The Aerostich Roadcrafter Changed My Life
I openly admit that I am an Aerostich fanboy. Before even trying on one of their suits I knew this was the gear of serious riders. John Ryan, Ron Ayres, all the heroes of the Iron Butt Association wore Roadcrafters. It was also the uniform of the hardcore daily rider or as I like to put it the “true believer”, those who can’t be bothered with four wheels.
I’m now on my third Roadcrafter. My first was bought used off eBay and was too big but I put many commuting miles on it plus a trip and an LD rally. It saw me through many miles from 30 degree temps in the rain to 105 degrees in the Utah desert. It was sold to another rider to help fund it’s replacement and I suspect it’s still going strong.
My second Roadcrafter was purchased new after being measured at one of Aerostich’s “Pop-Up” events that they hold around the country. This one ended up being two sizes smaller than the used one I had before and the fit was perfect. After three years of daily use I needed to send it in to get some worn out velcro replaced but it has many years left in it and still sees regular use.
My latest Roadcrafter purchase is an “R-3” one-piece suit. This suit was also ordered at an Aerostich Pop-Up event and made to spec. It was a six-weeks before I received it after placing the order but was well worth the wait. Made for me and fits like a glove.
I don’t do cars so my bikes are my year-round, everyday, running errands and traveling tools besides having fun and hitting the twisties on weekends.
Purchasing my first Roadcrafter was a life changing experience for me. It made motorcycling easier and far more practical than it had been. It is designed to go on over your normal clothing and takes less than a minute to get into or remove. No more spending 15 minutes changing and getting geared up to go for a ride or debating if it’s worth taking the motorcycle after all that hassle. With a Roadcrafter if you need to be somewhere you just zip it on and hop on the bike, no fuss.
Once you get where you are going take it off and you look normal underneath. In fact if I leave my gear with the bike you can’t tell I rode. I can take the bike to client meetings, leave the helmet, gloves, and suit on the bike and still look professional.
The Aerostich Roadcrafter changed my life by solving the one problem I had with going carless and becoming a full-time rider, the inconvenience of dealing with gear. Now I don’t even think about it, I can be ride-ready in just a couple minutes and that includes rolling the bike out of the garage.
In fact Aerostich is so confident their suits will get you riding more that they guarantee it.
The R-3 is the latest iteration of the Roadcrafter suit. They have added waterproof zippers along with a port for your heated jacket cord and with the GORE-TEX and seam sealing it is truly a four-season riding suit.
The R-3 has no lining, which may seem like a downgrade at first compared to the older lined version, now sold as the “Roadcrafter Classic”, but this means the suit is lighter and much cooler on hot days with improved airflow. I have only ridden in it in temps up to 90 so far but it is significantly cooler than my older Roadcrafter.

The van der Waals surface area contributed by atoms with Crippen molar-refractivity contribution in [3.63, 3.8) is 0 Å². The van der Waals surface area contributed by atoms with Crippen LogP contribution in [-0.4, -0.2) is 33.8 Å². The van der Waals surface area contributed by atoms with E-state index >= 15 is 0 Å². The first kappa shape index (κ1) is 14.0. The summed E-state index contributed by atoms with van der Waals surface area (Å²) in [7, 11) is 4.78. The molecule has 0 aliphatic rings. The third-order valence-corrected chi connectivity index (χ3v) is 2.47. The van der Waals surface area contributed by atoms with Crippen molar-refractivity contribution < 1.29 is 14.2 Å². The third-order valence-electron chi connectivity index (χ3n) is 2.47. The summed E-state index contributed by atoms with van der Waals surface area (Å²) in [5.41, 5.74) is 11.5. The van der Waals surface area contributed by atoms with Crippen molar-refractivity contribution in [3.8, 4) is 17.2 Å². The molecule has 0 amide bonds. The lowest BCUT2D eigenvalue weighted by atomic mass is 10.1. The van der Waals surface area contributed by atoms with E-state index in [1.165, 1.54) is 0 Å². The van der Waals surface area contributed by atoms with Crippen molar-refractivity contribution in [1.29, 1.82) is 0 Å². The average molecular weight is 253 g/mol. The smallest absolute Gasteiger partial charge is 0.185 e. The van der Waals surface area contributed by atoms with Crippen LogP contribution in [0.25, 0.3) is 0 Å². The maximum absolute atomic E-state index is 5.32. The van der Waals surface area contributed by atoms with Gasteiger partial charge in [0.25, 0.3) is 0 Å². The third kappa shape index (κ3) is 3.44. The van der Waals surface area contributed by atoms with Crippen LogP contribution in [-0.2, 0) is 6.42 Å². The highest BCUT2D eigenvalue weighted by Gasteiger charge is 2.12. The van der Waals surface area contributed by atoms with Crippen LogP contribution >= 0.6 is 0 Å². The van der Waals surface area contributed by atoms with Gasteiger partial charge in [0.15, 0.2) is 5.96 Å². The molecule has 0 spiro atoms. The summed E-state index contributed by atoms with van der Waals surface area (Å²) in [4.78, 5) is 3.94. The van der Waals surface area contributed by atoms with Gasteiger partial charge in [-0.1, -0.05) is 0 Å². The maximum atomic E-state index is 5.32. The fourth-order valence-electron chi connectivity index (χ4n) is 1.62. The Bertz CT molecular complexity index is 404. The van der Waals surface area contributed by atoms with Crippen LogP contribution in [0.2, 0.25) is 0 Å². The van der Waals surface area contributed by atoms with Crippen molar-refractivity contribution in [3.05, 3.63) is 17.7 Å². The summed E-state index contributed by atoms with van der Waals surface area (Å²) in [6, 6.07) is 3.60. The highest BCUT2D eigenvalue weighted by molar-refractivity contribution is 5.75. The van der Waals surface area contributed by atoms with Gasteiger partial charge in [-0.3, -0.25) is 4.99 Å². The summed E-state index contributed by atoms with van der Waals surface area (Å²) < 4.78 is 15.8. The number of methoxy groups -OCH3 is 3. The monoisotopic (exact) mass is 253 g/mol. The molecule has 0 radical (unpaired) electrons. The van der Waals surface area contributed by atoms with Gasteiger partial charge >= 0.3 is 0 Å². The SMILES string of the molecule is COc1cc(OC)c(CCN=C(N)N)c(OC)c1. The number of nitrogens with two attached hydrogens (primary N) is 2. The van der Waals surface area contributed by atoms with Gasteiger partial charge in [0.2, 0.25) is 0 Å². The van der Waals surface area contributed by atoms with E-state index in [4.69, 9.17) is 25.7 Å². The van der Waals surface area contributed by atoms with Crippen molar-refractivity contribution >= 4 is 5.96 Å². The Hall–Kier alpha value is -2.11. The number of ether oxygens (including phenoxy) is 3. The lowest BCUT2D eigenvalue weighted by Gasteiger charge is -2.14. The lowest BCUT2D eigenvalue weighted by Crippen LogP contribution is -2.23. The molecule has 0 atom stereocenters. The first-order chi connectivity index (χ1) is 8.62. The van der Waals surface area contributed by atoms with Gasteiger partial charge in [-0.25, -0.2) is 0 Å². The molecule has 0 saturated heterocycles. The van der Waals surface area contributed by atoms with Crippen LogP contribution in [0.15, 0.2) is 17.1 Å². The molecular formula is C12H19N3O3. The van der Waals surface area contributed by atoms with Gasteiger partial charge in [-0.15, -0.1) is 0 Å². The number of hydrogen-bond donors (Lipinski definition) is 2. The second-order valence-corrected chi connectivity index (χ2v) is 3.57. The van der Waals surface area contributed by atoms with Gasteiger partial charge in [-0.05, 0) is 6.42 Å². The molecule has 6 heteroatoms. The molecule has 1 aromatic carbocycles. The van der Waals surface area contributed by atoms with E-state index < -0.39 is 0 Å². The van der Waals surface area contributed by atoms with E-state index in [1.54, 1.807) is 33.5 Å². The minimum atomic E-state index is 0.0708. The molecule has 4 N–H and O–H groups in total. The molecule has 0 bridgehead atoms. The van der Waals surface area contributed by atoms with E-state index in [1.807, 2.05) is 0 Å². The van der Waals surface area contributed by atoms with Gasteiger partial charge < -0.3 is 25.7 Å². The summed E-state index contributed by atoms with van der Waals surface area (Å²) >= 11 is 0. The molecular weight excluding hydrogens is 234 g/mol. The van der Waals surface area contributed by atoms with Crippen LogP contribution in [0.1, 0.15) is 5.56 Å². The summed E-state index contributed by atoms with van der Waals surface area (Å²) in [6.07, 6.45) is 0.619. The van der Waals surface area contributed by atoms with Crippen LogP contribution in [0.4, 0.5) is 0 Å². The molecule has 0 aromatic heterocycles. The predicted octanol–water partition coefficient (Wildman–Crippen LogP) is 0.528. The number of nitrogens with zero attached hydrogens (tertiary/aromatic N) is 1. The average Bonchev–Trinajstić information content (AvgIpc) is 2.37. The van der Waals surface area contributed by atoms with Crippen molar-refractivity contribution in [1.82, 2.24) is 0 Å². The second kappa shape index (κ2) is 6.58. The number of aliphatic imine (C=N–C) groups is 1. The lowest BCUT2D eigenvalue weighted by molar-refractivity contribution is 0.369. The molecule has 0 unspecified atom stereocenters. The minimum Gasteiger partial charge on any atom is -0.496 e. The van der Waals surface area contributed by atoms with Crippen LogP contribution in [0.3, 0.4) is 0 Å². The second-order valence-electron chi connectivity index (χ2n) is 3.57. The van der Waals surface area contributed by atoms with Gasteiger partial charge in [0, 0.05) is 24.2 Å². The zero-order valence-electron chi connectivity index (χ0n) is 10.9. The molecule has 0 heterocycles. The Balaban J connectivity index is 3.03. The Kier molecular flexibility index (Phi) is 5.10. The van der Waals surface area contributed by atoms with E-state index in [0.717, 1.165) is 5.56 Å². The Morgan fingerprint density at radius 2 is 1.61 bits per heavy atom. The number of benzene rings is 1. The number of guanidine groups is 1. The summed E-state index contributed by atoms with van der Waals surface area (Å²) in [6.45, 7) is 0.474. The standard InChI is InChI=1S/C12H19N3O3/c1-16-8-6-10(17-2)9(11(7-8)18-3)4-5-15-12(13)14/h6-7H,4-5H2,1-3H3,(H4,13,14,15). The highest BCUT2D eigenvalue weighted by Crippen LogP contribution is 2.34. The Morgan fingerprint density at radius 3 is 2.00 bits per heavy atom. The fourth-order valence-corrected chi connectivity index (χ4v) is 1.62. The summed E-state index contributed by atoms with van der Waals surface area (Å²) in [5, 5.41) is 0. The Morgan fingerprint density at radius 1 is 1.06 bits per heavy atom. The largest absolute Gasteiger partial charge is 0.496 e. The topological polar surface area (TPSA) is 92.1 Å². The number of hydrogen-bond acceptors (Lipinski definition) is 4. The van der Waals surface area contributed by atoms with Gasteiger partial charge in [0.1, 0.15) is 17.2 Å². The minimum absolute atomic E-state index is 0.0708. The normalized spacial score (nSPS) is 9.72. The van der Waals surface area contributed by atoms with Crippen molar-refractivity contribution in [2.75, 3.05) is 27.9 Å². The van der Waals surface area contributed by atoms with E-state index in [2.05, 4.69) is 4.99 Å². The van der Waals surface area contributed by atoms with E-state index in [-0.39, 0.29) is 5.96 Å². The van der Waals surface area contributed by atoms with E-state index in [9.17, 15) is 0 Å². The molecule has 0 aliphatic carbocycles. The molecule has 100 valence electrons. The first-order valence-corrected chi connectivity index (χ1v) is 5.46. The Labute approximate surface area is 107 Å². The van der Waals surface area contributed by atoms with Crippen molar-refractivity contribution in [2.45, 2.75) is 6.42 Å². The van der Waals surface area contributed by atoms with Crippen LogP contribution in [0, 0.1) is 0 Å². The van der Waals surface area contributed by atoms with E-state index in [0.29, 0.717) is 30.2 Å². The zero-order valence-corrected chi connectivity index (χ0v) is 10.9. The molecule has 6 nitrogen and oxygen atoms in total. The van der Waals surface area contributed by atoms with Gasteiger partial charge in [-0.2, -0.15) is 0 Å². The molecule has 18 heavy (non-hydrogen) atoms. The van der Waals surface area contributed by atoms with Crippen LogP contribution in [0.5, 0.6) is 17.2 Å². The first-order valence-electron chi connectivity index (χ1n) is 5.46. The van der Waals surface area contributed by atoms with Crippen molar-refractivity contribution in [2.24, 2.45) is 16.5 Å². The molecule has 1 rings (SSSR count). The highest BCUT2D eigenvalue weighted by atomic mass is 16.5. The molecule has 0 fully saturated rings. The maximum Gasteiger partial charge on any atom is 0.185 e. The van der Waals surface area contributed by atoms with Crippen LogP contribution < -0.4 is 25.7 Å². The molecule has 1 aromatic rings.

Mine is the regular version made with 500d Cordura backed with GORE-TEX but they also make an R-3 Light version with “cordura-like” HT Nylon bonded to 60D Tricot for waterproofing.
If you can’t decide between the various models Aerostich offers I would recommend the R-3. All of their suits are great but the R-3 does it all and the warm weather advantages it has over the other suits make it my top choice for commuting as well as the best option for year-round travel.
Unlike most other gear manufacturers Aerostich will do custom alterations. Both of my current suits have had adjustments made to them at a later date after purchase. My two-piece had 1/2-inch gussets installed in the jacket for winter commuting as it was a bit tight when used with my heated liner. My R-3 has had a back ellipse added for sport riding as it was a good fit when sitting upright but I discovered it wasn’t quite right when in a forward lean. In both cases it was an extra expense but it means that my suits fit me perfectly and both are incredibly comfortable on the bike. I do not regret a single penny spent on my suits or alterations.
I’m not going to spend a lot of time on the safety aspect as I feel most of the top brands these days do this equally well but the Roadcrafter is made of heavy abrasion resistant Cordura and uses their own in-house viseolastic “TF” armor. Although I have not crashed in one myself I have no doubts it will protect me and there are many stories from riders who have crashed in an Aerostich suit to confirm this. The Roadcrafter comes standard with Aerostich’s TF-3 armor in the knees and elbows. Hip and back protection are optional add-ons and they also offer different grades of armor seperately.
The only con I have found, and it’s really minor, is that when I am off the bike fitting a Roadcrafter into a pannier on my R1200R is a very tight squeeze. I’d also like to see Aerostich make a two-piece suit with all the upgrades the R-3 has. Currently they only offer a two-piece in the Classic (both light and regular versions) and the new “Cousin Jeremy” which is a wax-cotton Roadcrafter-esque two-piece suit, very classy.
Even though it’s the best and most convenient option for everyday riders you don’t have to be a daily rider to benefit from owning Roadcrafter. All the things that make it great for commuting also translate well to traveling and recreational riding. Just the fact that you don’t have to deal with changing or a separate rain-suit when the weather unexpectedly turns nasty makes it worthwhile.
Tags: aerostich, gear, roadcrafter
Categorised in: Gear